Next part is probably the hardest task. True, it was easy to throw up an error bar informing users that their Javascript is not enabled by using noscript – I even made the bar floating and orange by using fixed position and z-index (apparently, the template’s front image hides the background color. Here I was, struggling trying to find out why a simple background-color does not work. All I needed was z-index. *sighs*.). The problem is browser incompatibility. While I can use JS’s UserAgent to detect browser, it turns out that browser sniffing is a unreliable way to detect browser. There is always a way to detect via object capability by testing if a vide can be shown – but that’s for testing if the browser is HTML5 friendly. Thankfully, it is easy enough to test for IE, but Squarespace, annoyingly, is not compatible with various version of Safari, Chrome, and Firefox. So I will be going off to info research for that. Plus, I also want to the width of the social media bar responsive… but it be difficult to click on a mobile screen then, wouldn’t it? Damn, I can’t make the bar thinner then… There goes that idea.

Any how, I have now uploaded all my code on Github. My first repo there for an actual project, instead of book exercises or Project Euler. I feel strangely very satisfied!

Final Presentation

“Ah, I was wondering who changed the page at midnight!”

“Yea… That was me.”

Final Presentation day. Always leave such fond memories, like solving a code problem at 12th in midnight…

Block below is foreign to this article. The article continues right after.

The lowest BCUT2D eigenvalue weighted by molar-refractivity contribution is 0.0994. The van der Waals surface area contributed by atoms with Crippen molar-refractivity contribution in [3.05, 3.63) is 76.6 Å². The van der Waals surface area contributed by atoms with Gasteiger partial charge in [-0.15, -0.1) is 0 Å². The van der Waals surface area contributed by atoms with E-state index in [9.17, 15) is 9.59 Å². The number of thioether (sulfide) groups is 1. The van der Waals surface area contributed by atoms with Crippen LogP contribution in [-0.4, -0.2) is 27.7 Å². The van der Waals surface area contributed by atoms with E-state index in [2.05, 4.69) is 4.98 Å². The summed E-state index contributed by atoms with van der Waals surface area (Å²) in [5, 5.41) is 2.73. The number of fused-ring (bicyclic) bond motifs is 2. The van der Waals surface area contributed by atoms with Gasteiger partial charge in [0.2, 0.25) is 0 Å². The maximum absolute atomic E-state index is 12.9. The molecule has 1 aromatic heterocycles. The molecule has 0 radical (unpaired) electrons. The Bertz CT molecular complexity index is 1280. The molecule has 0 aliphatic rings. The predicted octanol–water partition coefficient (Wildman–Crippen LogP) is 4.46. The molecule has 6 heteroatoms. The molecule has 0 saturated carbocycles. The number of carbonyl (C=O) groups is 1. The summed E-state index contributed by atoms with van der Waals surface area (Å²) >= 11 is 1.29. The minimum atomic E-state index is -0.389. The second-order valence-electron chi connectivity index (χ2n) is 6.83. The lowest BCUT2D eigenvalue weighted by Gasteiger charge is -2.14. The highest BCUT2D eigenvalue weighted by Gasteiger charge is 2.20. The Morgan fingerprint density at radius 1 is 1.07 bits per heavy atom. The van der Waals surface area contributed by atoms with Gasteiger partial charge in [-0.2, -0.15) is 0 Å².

So, updates!

For final, I fixed the link for the mailbox subscription box that was originally linked to a testing account instead of client account.

Most importantly, per client’s requirement from our previous meeting, I added in a floating social media bar instead of having it located at the footer!
When I started on the site, I was surprised that my original social media footer was missing. Reading my inbox for any last minute email updates, it seemed that due to some miscommunication, one of my teammate that typically worked on another portion of the project tried to work with the social media section, though she was unsuccessful.
The main problem is probably because developers can’t place codes just anywhere they want in Squarespace, especially if they want their codes to persist throughout all the pages. There are typically 3 locations.

  1. In-page code block: You can place code in most location of a page that way. However, to persist through all pages instead of just one, the code block needs to be in the footer.